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UK’s new property register to stop money laundering by oligarchs

The UK’s halting money laundering through property purchases; Australian authorities proposed restrictions on casinos; and Mexico’s FIU investigated an ex-president.

Napier AI
August 5, 2022

This week, the UK government put the brakes on criminals seeking to launder funds through property purchases via agents; Australian authorities proposed spending restrictions on casino patrons; and the Mexican government’s FIU opened a probe into the country’s ex-president for money laundering.

Find out more on these stories below.

UK government’s new property register to halt money laundering by foreign oligarchs

The UK government has instituted a property register which requires foreigners purchasing properties in England, Wales, and Scotland to confirm the true identity of the owner/s. Foreign entities which don’t comply with the new rules face fines of up to £2,500 per day, or as much as five years in prison.

A part of the proposed Economic Crime (Transparency and Enforcement) Act 2022, initiated amid the waves of sanctions prompted by Russia’s invasion of Ukraine, the register stipulates the following:

  • Foreign entities currently owning land in the UK have six months to declare their true beneficial owners
  • The ruling applies to any property purchased since January 1999 in Wales and England, and since December 2014 if in Scotland
  • Foreign entities which in future attempt to purchase UK properties must reveal the actual owners of said property
  • Foreign entities that have sold UK property since 28 February 2022 must provide corroboratory evidence to the corporate regulatory body, Companies House

The Business Minister, Lord Callanan, was emphatic in stating that “[government has] been clear that the UK is a place for legitimate business only, and to ensure we are free of corrupt elites with suspicious wealth, we need to know who owns what.”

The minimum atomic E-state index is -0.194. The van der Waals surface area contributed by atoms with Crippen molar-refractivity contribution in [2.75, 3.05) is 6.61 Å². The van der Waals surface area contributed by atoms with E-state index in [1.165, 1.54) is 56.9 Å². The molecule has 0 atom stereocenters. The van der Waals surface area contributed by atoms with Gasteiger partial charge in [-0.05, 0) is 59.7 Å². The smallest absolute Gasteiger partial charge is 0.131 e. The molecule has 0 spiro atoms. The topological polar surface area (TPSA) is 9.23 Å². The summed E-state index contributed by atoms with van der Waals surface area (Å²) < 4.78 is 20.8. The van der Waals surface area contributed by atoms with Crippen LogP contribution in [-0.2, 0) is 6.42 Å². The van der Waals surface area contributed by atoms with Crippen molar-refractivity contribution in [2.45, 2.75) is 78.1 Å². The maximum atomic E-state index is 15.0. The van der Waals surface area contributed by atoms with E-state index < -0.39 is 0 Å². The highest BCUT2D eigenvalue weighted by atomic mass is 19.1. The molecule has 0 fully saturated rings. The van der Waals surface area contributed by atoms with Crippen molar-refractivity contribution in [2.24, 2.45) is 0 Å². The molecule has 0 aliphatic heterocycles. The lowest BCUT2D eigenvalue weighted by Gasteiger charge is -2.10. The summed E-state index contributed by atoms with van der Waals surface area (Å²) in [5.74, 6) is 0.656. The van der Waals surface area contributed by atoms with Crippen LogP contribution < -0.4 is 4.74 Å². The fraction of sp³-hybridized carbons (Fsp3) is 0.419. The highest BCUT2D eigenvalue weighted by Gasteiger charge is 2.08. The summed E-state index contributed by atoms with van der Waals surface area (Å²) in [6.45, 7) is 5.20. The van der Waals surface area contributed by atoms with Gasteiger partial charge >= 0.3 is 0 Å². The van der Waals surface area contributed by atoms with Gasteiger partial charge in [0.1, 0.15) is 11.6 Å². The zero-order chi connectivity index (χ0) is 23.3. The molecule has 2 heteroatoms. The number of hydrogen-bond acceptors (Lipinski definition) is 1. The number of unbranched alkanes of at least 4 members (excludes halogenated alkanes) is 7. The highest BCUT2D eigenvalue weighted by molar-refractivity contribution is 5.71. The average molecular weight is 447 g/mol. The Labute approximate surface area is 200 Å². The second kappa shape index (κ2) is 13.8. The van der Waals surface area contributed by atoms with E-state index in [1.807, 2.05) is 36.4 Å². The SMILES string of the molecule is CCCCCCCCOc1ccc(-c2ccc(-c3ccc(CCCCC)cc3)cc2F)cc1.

Read more on this story at BBC.

Australian state-level regulator tightens gambling rules for Crown casino to limit money laundering risks

The government in the Australian state of Victoria has issued 12 recommendations to parliament to reduce money laundering risks and improve consumer protection at Crown Melbourne Casino, the state’s only gambling establishment, located at the heart of its capital.

Among the recommendations were:

  • An AU$1,000 spending limit for individual gamblers within a 24-hour period
  • Patrons who spend or win stakes in excess of AU$1,000 would be required to present ID when placing bets or receiving stakes
  • Crown Melbourne will pay the cost of its regulatory requirements, and prospective investors seeking a stake of more than 5% will have to be vetted by the state’s new gambling regulator

Read more on this story at Gambling News.

Mexican financial authorities investigate former president for alleged money laundering

The Mexican government is probing allegations that the country’s former president, Enrique Peña Nieto, engaged in money laundering via international money transfers. The financial intelligence unit (FIU) of the country’s economic ministry contends that the amounts were in excess of US$1,000,000, which prompted the investigation.

Officials were reticent about providing details of the allegations, with an official announcement stating that “progress in this investigation will allow prosecutions in the coming months.” The allegations raised concerns because the funds in question were transferred via relatives, were made in cash, and the ultimate origins of the money are as yet unknown.

There are further allegations that more than one company linked to Enrique Peña Nieto, who now resides in Madrid, Spain, benefitted unduly from his patronage during his presidential tenure. Allegations of corruption and bribery, including the alleged acceptance of a US$100m bribe from infamous Cartel Boss ‘El Chapo’, have swirled around the ex-president even during his time in office.

Peña Nieto has denied the charges, while the Mexican public has seemingly shown little interest in prosecuting former officials on corruption charges.

Read more on this story at MSN.

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Photo by Gonzalo Facello on Unsplash